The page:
Last week the Fellows visited Hunch and got to hear from Chris Dixon —  founder, investor, blogger, and general NYC startup icon.

hunch

hunch

Chris was able to provide a unique perspective for the Fellows on their career choices; the past and future of the venture model; and things to keep in mind when choosing a startup to join or when choosing a team to co-found a startup.  His experiences with NYC go back to his days as a student at Columbia, then as a founder of a software startup with a successful exit, then onto life as an institutional investor (at Bessemer), and now as an angel investor and startup founder. Along the way he also picked up a few degrees that afford him an unusually multifaceted view of startups in NYC.
dixon @ the whiteboard

dixon @ the whiteboard

On the subject of their career prospects, Chris was solidly bullish: as members of the hacking population, “you will never be unemployed,” he told them. Student-hackers in NYC today have to choose between the security and relative lack of volatility offered by big.co and the experience of joining or founding a startup. Chris emphasized that the former is far less assured than people conventionally estimate, and the latter far less risky. As Chris put it, by joining a NYC startup, particularly one that has already received funding or is earning revenue, one is assured not only the upside of the salary, the equity in the startup (essentially a bet — the likelihood of which you yourself can increase through your efforts — on the success of your team), but in addition is joining NYC’s startup community.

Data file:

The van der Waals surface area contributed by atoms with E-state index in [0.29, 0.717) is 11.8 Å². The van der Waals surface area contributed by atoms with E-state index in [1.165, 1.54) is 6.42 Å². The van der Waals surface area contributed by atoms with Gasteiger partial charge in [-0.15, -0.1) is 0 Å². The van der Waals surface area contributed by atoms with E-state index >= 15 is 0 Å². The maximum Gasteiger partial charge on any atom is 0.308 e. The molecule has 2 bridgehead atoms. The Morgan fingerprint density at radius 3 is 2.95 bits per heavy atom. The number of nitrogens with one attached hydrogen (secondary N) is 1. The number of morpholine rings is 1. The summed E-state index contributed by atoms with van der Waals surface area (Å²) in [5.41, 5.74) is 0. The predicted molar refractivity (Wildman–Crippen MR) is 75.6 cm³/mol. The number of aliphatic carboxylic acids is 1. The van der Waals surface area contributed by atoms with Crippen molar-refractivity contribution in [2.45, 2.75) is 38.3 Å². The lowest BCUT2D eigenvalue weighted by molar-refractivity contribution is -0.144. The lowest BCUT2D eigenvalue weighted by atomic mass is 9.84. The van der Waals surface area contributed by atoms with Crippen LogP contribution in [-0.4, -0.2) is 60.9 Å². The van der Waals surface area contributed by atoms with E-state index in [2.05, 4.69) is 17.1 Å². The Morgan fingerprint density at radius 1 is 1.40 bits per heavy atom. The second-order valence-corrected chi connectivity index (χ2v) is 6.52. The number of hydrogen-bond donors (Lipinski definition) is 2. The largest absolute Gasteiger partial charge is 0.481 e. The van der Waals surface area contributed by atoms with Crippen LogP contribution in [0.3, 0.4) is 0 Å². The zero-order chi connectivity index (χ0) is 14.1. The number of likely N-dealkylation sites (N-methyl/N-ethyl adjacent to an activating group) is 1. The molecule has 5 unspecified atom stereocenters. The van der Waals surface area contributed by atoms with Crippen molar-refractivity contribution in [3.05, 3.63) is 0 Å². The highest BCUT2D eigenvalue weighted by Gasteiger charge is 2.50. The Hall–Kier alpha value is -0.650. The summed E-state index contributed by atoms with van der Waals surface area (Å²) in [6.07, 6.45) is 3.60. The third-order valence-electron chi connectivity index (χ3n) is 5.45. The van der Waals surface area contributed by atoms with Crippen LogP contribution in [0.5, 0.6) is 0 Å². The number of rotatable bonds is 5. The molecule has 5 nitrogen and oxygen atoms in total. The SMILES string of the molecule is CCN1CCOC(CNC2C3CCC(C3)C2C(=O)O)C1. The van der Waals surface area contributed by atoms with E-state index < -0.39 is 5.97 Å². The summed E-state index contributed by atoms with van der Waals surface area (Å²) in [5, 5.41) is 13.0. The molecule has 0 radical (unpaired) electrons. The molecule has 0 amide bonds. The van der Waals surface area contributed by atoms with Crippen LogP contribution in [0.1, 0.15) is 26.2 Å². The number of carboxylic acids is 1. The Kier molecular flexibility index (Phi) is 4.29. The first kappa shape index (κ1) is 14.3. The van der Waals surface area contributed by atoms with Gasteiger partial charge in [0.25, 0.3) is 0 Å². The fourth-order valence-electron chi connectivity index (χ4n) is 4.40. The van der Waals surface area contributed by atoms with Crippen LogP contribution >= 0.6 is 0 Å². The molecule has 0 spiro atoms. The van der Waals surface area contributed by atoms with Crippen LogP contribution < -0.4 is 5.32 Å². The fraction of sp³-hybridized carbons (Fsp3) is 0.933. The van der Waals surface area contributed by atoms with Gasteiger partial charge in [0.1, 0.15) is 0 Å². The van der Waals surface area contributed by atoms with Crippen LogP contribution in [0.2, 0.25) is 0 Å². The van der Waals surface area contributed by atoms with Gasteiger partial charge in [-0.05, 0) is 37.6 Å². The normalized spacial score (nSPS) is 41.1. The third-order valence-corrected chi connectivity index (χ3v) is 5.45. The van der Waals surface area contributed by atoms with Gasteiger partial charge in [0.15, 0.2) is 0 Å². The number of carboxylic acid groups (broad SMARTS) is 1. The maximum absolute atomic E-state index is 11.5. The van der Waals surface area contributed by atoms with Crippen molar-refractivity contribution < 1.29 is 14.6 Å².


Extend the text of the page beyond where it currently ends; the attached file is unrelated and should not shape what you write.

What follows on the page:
fellows

fellows

After pizza arrived, we talked in more detail about the things students need to know in order not to get taken advantage of —- things you won’t be learning in a traditional curriculum regardless of your major.
cjt+tal

cjt+tal

Chris stuck around afterwards so that the Fellows could chat more informally with each other, with members of the Hunch team, and other friends of hackNY.
cdixon, unplugged
cdixon, unplugged
"Compared to a traditional job, start-up life is different," said Tal Safran

"Compared to a traditional job, start-up life is different," said Tal Safran

hackny+friends

hackny+friends

Fortunately for student-hackers who weren’t there, Chris also agreed to let us post the video of the event online! Pre-pizza clips can be found here and the post-pizza perspective (one long clip) can be found here. For more in-depth discussions, please also check out Chris’s excellent blog.
Thanks again to Chris and to Hunch for hosting the 2010 hackNY Fellows and for sharing your experience in — and predictions about — NYC’s tech startups.
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